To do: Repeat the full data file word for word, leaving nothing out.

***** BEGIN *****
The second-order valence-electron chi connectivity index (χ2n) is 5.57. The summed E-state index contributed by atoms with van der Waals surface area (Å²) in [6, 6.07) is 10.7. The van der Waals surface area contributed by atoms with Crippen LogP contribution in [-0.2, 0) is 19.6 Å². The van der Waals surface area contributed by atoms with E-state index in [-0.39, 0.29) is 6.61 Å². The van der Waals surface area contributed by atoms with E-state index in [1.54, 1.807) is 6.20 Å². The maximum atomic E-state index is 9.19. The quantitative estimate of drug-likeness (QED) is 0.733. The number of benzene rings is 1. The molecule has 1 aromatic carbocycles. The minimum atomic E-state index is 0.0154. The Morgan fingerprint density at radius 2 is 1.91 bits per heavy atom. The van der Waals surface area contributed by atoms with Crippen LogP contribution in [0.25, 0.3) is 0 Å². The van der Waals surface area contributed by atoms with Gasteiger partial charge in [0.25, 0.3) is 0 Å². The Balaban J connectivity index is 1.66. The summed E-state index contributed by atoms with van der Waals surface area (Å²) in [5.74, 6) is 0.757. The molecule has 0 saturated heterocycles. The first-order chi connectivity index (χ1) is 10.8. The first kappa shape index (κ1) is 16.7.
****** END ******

The second-order valence-electron chi connectivity index (χ2n) is 5.57. The summed E-state index contributed by atoms with van der Waals surface area (Å²) in [6, 6.07) is 10.7. The van der Waals surface area contributed by atoms with Crippen LogP contribution in [-0.2, 0) is 19.6 Å². The van der Waals surface area contributed by atoms with E-state index in [-0.39, 0.29) is 6.61 Å². The van der Waals surface area contributed by atoms with E-state index in [1.54, 1.807) is 6.20 Å². The maximum atomic E-state index is 9.19. The quantitative estimate of drug-likeness (QED) is 0.733. The number of benzene rings is 1. The molecule has 1 aromatic carbocycles. The minimum atomic E-state index is 0.0154. The Morgan fingerprint density at radius 2 is 1.91 bits per heavy atom. The van der Waals surface area contributed by atoms with Crippen LogP contribution in [0.25, 0.3) is 0 Å². The van der Waals surface area contributed by atoms with Gasteiger partial charge in [0.25, 0.3) is 0 Å². The Balaban J connectivity index is 1.66. The summed E-state index contributed by atoms with van der Waals surface area (Å²) in [5.74, 6) is 0.757. The molecule has 0 saturated heterocycles. The first-order chi connectivity index (χ1) is 10.8. The first kappa shape index (κ1) is 16.7.